Peritonsillar Abscess

imagesClinical suspicion

   imagesSwollen/red peritonsillar region causing uvular shift

   imagesFluctuance of area

imagesInterim treatment for peritonsillar closed space infection until tonsillectomy


imagesExtension into the deep neck tissue

imagesSepticemia/toxic appearance

imagesAirway obstruction

imagesSevere trismus


imagesGeneral Basic Steps

   imagesPatient preparation



   imagesNeedle aspiration/incision and drainage (I&D)


imagesSuperior lateral border of affected tonsil, or area of most fluctuance

imagesAspirate peritonsillar abscess’ (PTA’s) superior pole first, then middle pole, and finally the inferior pole (FIGURE 76.1)


imagesPatient Preparation

   imagesCooperative patient sitting upright in a chair with occipital support

   imagesConsider intravenous analgesia or sedation

   imagesDigital exam key: Must feel abscess!

   imagesUse ultrasound (endocavitary probe) to assess volume, location, and relationship to the carotid artery (FIGURE 76.2)

imagesNeedle Aspiration

   imagesAnesthetize with benzocaine spray or have patient gargle viscous lidocaine

   imagesHave patient depress own tongue by holding laryngoscope, insert as you would for intubation. Patient will be less likely to trigger own gag reflex while pulling down on blade (FIGURE 76.3)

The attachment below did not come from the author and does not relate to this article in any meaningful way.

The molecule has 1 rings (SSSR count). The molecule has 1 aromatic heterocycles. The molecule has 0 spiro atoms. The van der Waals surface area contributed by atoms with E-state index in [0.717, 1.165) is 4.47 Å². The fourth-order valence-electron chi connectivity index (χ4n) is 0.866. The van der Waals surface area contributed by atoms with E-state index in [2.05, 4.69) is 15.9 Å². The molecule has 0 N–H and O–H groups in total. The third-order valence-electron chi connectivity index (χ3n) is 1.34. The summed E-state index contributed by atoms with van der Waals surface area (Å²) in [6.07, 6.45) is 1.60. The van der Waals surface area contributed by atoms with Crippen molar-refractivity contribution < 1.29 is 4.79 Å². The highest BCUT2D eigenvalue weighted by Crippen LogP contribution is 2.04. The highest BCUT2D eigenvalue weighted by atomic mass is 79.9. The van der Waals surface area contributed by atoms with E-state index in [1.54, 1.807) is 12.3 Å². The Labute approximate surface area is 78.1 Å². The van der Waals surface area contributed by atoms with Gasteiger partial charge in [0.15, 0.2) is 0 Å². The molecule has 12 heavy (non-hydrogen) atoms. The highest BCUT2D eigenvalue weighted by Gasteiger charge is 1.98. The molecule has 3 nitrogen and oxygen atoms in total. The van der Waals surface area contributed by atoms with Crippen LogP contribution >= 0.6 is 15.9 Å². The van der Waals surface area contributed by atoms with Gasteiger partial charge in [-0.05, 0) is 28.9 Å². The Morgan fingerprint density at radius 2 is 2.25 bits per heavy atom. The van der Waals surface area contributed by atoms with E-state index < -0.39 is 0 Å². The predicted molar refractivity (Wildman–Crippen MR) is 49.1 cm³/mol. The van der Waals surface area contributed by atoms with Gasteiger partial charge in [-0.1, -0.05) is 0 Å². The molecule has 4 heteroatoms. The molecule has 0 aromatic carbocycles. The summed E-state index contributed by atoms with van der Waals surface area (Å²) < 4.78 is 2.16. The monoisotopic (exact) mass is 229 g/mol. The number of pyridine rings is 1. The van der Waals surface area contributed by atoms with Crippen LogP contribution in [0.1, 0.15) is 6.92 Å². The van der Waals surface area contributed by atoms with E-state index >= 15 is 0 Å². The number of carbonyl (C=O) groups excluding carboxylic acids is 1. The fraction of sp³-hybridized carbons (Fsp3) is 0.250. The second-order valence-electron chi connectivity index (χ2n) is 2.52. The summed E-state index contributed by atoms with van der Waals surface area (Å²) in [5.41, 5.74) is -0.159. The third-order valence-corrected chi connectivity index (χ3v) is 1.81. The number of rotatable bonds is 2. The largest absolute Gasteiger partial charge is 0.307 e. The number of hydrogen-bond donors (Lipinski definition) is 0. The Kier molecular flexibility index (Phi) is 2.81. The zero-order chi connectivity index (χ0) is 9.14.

imagesAnesthetize locally with 1 to 2 mL of 1% lidocaine via 27-gauge needle

   imagesUse a long spinal needle so visualization is not obscured by syringe

   imagesCut the distal 1 cm off of the needle cover and recap the needle, thereby preventing the needle from penetrating >1 cm (FIGURE 76.4)

   imagesInsert spinal needle at area of greatest fluctuance (usually the superior pole) and aspirate the pus


FIGURE 76.1 A: Peritonsillar abscess. The tonsil is displaced forward and inferomedial, the uvula is deviated toward the unaffected tonsil, and the soft palate is edematous and ruborous. B: Recommended sites for three-point needle aspiration of a peritonsillar abscess. (From Saladino RA. Pharyngeal procedures. In: Henretig FM, King C, eds. Textbook of Pediatric Emergency Procedures. Philadelphia, PA: Williams & Wilkins; 1997:692, 696, with permission.)

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Aug 9, 2016 | Posted by in EMERGENCY MEDICINE | Comments Off on Peritonsillar Abscess
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